Why were these guys alive and my dad dead? My dad’s long game wasn’t good.

By Bert Stratton

My father, Toby, had about fifteen pairs of shoes when he died. I didn’t take any of the shoes even though we wore the same size. He had a foot fungus and my mother told me not to take the shoes. My dad owned wingtips, golf shoes, and tennis shoes.

My dad wore Purcells. He was good at sports. He coached my Little League teams and took me every year to the Knights of Columbus track meet at the Cleveland Arena. We also played a lot of tennis. My dad would hit balls with me after work. He would say, “Racquet back. Hit it now. Racquet back, hit it now.” It was like he was on auto-repeat.

Toby wore Bermuda shorts, plus the Purcells and no shirt. That was appropriate tennis attire in the 1960s, at least on the public courts in suburban South Euclid, Ohio. I didn’t appreciate my dad’s tennis instruction. I moped. I should have hustled more. There weren’t any other dads on the courts.

In college I had a summer job at a key-manufacturing warehouse in Eastlake, Ohio. The place was about as big as a Home Depot. It was a warehouse of keys and key machines. A factory supervisor drove around in a golf cart. My dad worked in the front office. I often rested on a wooden cart during unsanctioned breaks. Sarge, the warehouse supervisor, threatened to fire me, but he had a problem – my dad. Sarge said I was a moper. He was right. I told my father I wanted out of the job. I didn’t need money. I didn’t want a car; I didn’t want a UAW card; I didn’t want anything. Besides, I had several thousand dollars from my bar mitzvah.

My dad didn’t let me quit. King Musical Instruments factory was right next door. Why couldn’t my dad have worked there? That might have been fun.

Hy Birnbaum said, “Anything within 10 feet of the cup, Toby sank.” Hy was a friend of my father. In his later years, Hy worked part-time as a pharmacist at the neighborhood CVS. Hy said all his friends were now dead. My dad, for sure, was dead. This was in the 2000s. Hy was in his 80s. Toby died at 68 in 1986.

I ran into John Kelly, who had worked with my dad at the key company. I met John at a folk music festival in Lake County. My klezmer band played there every year. John said one of the “big bosses” at the key company had occasionally slept in the office overnight because he had marital problems. That “big boss” – Sid – had had a slew of problems. His kids had been “real hippies,” John said. I remembered Sid. He had been a loud-mouth know-it-all – a country-club Jew from Shaker Heights. I remember my dad complaining about him, almost nightly, at the dinner table. We were quieter middle-class Jews from South Euclid, an enclave of Italians and Jews on Cleveland’s east side.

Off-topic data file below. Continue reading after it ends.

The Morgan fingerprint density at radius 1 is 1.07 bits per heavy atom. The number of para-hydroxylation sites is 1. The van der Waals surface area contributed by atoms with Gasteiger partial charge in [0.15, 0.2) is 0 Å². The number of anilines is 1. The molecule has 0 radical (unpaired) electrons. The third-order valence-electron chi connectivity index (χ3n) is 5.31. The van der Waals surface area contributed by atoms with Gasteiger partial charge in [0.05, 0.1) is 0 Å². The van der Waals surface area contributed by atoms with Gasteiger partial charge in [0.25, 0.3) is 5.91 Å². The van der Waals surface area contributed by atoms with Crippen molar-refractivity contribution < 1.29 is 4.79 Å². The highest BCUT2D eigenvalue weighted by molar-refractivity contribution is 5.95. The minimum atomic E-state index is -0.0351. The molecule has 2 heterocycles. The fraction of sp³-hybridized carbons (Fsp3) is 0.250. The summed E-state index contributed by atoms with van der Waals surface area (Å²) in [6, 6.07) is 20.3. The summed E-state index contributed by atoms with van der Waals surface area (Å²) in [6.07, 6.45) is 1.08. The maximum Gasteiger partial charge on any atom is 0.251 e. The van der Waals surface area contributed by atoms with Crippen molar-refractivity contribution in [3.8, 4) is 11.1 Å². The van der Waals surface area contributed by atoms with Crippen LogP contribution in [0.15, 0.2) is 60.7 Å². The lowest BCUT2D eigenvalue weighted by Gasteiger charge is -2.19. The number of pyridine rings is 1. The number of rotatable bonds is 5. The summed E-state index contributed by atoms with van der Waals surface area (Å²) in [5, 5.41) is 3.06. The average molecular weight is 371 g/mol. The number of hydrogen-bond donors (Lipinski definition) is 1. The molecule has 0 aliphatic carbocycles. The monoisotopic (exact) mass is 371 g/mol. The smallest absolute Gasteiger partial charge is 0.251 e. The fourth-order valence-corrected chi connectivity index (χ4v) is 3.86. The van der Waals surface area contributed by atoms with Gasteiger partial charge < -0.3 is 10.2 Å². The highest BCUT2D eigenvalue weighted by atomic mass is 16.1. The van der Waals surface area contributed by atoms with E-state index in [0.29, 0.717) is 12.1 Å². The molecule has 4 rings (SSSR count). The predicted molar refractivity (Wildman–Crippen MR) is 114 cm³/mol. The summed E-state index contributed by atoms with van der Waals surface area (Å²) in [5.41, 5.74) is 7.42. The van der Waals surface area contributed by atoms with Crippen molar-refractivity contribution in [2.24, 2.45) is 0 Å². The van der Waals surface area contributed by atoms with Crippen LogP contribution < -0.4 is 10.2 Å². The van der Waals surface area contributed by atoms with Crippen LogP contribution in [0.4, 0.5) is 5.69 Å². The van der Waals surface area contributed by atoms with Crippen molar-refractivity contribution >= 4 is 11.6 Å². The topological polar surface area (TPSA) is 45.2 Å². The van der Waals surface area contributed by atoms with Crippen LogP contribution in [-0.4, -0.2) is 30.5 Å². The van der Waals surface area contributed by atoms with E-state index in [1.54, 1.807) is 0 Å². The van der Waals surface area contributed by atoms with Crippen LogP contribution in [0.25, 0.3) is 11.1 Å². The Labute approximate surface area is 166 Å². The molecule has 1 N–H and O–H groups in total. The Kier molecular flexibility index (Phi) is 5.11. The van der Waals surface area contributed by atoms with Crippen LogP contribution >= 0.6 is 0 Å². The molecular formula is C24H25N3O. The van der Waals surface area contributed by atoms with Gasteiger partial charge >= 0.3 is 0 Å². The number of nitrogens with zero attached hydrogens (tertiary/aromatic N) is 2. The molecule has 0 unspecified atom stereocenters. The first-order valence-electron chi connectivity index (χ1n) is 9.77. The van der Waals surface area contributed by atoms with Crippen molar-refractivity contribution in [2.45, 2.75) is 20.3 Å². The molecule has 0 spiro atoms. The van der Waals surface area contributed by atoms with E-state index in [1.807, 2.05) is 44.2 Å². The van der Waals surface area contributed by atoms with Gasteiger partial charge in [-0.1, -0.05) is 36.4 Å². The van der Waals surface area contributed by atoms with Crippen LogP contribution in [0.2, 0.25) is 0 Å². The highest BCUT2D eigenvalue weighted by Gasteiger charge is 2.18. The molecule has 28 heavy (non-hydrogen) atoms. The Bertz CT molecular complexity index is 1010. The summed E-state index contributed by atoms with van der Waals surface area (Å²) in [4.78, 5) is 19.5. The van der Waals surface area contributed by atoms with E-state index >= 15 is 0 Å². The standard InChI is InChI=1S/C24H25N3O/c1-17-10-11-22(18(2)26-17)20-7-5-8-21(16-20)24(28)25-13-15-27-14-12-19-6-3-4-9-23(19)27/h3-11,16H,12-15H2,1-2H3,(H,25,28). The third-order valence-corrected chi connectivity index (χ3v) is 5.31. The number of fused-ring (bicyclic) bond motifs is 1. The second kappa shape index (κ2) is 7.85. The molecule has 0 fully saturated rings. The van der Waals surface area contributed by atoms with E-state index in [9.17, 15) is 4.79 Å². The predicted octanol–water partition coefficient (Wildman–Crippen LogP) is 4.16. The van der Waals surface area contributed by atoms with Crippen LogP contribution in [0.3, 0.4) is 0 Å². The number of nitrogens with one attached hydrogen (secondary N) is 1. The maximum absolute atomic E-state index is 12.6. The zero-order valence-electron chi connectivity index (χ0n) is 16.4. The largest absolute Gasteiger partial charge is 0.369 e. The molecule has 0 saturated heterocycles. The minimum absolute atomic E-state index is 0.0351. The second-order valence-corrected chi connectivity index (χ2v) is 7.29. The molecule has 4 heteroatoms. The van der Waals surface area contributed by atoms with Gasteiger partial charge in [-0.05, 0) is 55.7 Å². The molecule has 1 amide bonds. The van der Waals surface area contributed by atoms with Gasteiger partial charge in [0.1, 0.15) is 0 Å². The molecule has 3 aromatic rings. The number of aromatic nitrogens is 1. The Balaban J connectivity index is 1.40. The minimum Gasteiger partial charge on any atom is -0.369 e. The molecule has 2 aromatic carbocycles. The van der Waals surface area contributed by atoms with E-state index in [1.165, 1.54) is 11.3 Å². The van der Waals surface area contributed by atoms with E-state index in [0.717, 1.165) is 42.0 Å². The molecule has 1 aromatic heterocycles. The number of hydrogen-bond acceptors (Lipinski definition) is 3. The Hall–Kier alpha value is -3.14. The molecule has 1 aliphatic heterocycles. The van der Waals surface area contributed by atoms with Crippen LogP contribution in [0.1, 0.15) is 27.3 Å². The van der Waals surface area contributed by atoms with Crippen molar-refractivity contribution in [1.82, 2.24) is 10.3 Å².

My dad disliked all “big bosses,” except the company president, Manny, who was a World Federalist. Not a show-off.  Manny was smart. He came to my gigs in his later years. Manny said to me, “I can still picture your father sitting at his desk.” So could I.

Why were these guys alive and my dad dead? My dad’s long game wasn’t good.

Toby handled pain better than most. For instance, he wasn’t fazed by bone marrow tests, and he never asked for Novocain at the dentist. But he was not made of iron. He had allergies and often caught colds. He said he wanted to be buried with a bottle of Chlor-Trimeton. My dad and I went to the allergist together. The doc saw about many patients per hour. He chatted with each patient for a few minutes, then jabbed. During family vacations, my dad took along syringes and bottled medicine, supplied by the doctor. You could do that back then. My dad and I poked each other. Needles were like family to us.

My dad listened to his body before that became popular. He drank healthful Tiger shakes at the Old Arcade in downtown Cleveland. He was a fitness buff and owned the Royal Canadian Air Force exercise booklet. He jogged in his underwear in the kitchen. Weren’t there jogging shorts back then? He was also a member of the informal Church of Vitamin C, founded by Linus Pauling.

Toby lay on the living room couch during his final days. I said, “Your view would improve if you turned the other direction.” He didn’t care which direction he faced. He had a 104 temperature. We talked taxes, which was our go-to subject. I said I was in the 15% tax bracket. He said I was in the 28 % bracket. How was that possible? I didn’t understand marginal tax brackets — the last-dollar-in concept. I had a lot to learn. Another thing: How come when interest rates go down, bond prices go up?  My dad explained.

Toby had leukemia. I got shingles. My uncle, visiting the hospital, said, “What’s wrong with you, Bert? Shingles are for old people!” I was 36. A couple days later, a nurse called at 3 a.m. and said my dad was dead. I went to the hospital with my mother. The room was tidy — no bedpans, no chucks, no tubes. No more needles.

Bert Stratton is a landlord, writer and musician. He lives in Cleveland Heights, Ohio.